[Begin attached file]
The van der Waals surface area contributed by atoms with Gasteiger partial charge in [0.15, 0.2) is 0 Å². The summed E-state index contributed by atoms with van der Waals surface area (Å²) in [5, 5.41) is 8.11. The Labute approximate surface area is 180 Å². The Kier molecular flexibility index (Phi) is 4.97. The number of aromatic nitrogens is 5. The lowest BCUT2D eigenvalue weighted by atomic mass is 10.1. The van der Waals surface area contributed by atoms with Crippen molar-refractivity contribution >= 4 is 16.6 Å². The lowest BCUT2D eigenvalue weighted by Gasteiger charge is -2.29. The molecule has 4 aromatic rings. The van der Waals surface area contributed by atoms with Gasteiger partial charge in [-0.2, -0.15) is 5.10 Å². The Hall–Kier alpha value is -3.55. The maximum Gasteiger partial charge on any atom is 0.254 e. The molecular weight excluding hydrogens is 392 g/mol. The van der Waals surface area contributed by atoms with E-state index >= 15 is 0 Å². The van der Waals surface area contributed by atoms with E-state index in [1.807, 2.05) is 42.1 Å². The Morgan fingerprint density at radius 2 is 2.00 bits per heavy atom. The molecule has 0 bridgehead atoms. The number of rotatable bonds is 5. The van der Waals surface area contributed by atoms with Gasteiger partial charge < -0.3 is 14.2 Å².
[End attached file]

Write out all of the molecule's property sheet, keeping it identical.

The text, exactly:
The van der Waals surface area contributed by atoms with Gasteiger partial charge in [0.15, 0.2) is 0 Å². The summed E-state index contributed by atoms with van der Waals surface area (Å²) in [5, 5.41) is 8.11. The Labute approximate surface area is 180 Å². The Kier molecular flexibility index (Phi) is 4.97. The number of aromatic nitrogens is 5. The lowest BCUT2D eigenvalue weighted by atomic mass is 10.1. The van der Waals surface area contributed by atoms with Crippen molar-refractivity contribution >= 4 is 16.6 Å². The lowest BCUT2D eigenvalue weighted by Gasteiger charge is -2.29. The molecule has 4 aromatic rings. The van der Waals surface area contributed by atoms with Gasteiger partial charge in [-0.2, -0.15) is 5.10 Å². The Hall–Kier alpha value is -3.55. The maximum Gasteiger partial charge on any atom is 0.254 e. The molecular weight excluding hydrogens is 392 g/mol. The van der Waals surface area contributed by atoms with E-state index >= 15 is 0 Å². The van der Waals surface area contributed by atoms with E-state index in [1.807, 2.05) is 42.1 Å². The Morgan fingerprint density at radius 2 is 2.00 bits per heavy atom. The molecule has 0 bridgehead atoms. The number of rotatable bonds is 5. The van der Waals surface area contributed by atoms with Gasteiger partial charge < -0.3 is 14.2 Å².